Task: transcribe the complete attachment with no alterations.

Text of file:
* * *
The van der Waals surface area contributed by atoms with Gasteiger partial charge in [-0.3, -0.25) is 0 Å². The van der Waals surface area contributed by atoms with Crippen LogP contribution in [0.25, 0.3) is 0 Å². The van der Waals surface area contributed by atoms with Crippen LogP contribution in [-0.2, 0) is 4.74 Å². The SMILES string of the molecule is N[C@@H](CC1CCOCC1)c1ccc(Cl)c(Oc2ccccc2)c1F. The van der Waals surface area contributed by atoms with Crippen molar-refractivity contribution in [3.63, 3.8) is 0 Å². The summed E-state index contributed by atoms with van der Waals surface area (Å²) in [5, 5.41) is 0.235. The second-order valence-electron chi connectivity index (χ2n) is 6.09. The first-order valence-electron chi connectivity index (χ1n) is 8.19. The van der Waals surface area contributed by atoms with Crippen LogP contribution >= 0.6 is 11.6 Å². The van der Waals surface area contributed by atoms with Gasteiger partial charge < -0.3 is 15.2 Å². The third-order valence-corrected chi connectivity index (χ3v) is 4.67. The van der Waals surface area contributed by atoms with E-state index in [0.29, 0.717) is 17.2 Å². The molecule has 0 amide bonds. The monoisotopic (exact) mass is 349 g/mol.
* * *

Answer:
The van der Waals surface area contributed by atoms with Gasteiger partial charge in [-0.3, -0.25) is 0 Å². The van der Waals surface area contributed by atoms with Crippen LogP contribution in [0.25, 0.3) is 0 Å². The van der Waals surface area contributed by atoms with Crippen LogP contribution in [-0.2, 0) is 4.74 Å². The SMILES string of the molecule is N[C@@H](CC1CCOCC1)c1ccc(Cl)c(Oc2ccccc2)c1F. The van der Waals surface area contributed by atoms with Crippen molar-refractivity contribution in [3.63, 3.8) is 0 Å². The summed E-state index contributed by atoms with van der Waals surface area (Å²) in [5, 5.41) is 0.235. The second-order valence-electron chi connectivity index (χ2n) is 6.09. The first-order valence-electron chi connectivity index (χ1n) is 8.19. The van der Waals surface area contributed by atoms with Crippen LogP contribution >= 0.6 is 11.6 Å². The van der Waals surface area contributed by atoms with Gasteiger partial charge < -0.3 is 15.2 Å². The third-order valence-corrected chi connectivity index (χ3v) is 4.67. The van der Waals surface area contributed by atoms with E-state index in [0.29, 0.717) is 17.2 Å². The molecule has 0 amide bonds. The monoisotopic (exact) mass is 349 g/mol.